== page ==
Dozens speak about the impact of opioids in Tallahassee forum
While thousands have died from overdose across the state of Florida, Tallahassee has been relatively “lucky”, seeing only 82 deaths this year. However, officials and residents are not waiting for the situation to worsen.
A forum held this week brought out dozens of concerned parents, rehabilitation experts, medical professionals, law enforcement officials and elected officials to discuss solutions to the opioid crisis. The event was organized by Big Bend Community Based Care and other local organizations.
“This is again one of those issues where making arrests will not be a solution for,” Leon County Sheriff Walt McNeil said in an interview prior to the event.
“We here in Tallahassee have not felt the impact of the opioids on a scale that others have,” he added, “and in that regard it’s the time to have the discussion about what kind of infrastructure we need to bolster our ability to fight back and assist people in our community who find themselves battling these addictions.”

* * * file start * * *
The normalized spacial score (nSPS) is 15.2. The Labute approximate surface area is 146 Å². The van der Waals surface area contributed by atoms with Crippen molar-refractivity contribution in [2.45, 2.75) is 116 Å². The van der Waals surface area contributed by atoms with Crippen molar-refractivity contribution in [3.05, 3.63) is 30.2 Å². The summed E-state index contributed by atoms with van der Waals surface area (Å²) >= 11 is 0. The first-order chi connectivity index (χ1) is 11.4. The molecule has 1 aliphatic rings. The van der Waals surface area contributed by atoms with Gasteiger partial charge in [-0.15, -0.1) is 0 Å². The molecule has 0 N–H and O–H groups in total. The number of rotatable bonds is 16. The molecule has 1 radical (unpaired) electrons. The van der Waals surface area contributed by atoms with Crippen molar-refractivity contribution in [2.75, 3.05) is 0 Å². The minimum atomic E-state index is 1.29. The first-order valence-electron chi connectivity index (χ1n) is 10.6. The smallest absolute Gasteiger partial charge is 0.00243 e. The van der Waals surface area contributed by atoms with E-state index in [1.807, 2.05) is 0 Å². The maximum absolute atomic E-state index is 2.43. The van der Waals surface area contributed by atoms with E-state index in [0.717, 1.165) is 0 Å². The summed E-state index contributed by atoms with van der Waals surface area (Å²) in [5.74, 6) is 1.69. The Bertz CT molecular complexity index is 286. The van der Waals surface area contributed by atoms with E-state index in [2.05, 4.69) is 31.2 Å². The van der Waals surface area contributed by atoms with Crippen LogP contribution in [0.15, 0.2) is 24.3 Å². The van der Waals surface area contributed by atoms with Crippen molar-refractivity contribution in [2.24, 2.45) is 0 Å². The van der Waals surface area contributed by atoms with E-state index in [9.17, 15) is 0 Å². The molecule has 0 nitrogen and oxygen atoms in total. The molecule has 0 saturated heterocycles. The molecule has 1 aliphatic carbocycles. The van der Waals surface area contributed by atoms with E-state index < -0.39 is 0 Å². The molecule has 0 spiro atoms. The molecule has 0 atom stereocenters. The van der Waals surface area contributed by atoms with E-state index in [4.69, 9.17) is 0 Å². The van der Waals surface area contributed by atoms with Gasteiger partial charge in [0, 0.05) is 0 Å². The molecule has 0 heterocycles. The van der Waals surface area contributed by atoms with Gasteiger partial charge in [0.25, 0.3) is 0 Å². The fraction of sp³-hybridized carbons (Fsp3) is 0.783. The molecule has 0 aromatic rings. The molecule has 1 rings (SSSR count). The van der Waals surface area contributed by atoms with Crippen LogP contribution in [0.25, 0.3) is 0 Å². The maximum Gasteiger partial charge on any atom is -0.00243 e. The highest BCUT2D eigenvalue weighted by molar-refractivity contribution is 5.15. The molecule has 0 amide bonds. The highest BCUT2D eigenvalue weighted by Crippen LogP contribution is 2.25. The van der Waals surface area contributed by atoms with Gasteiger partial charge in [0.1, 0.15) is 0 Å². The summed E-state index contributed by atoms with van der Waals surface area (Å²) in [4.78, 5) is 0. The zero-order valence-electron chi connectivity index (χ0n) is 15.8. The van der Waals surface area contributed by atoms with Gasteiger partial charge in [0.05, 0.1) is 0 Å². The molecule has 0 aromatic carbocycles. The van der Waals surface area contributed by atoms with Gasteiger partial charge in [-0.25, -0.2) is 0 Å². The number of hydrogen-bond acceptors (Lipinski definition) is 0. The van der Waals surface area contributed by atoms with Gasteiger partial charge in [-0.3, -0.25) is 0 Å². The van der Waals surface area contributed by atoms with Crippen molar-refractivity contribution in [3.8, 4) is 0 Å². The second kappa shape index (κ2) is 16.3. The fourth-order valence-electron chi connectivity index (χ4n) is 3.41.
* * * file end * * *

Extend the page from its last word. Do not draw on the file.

Several participants rose from their seats to shed light on how opioid addiction has impacted their lives and those of the people they love:
The recovering addict who spent six years in prison;
The wife who buried her husband of 46 years after a hip replacement pain medication progressed to an addiction to pills;
The stepmother who watched her stepdaughter’s young life crumble.
The discussion revolved around three different solution models to the epidemic, per National Issues Forums Institute: an addiction-treatment model, a law-enforcement model and an individual-choice model that suggests society cannot force treatment on addicted people.
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To learn more about how Tallahassee residents and officials are stepping up to fight the opioid crisis, please visit Tallahassee.com.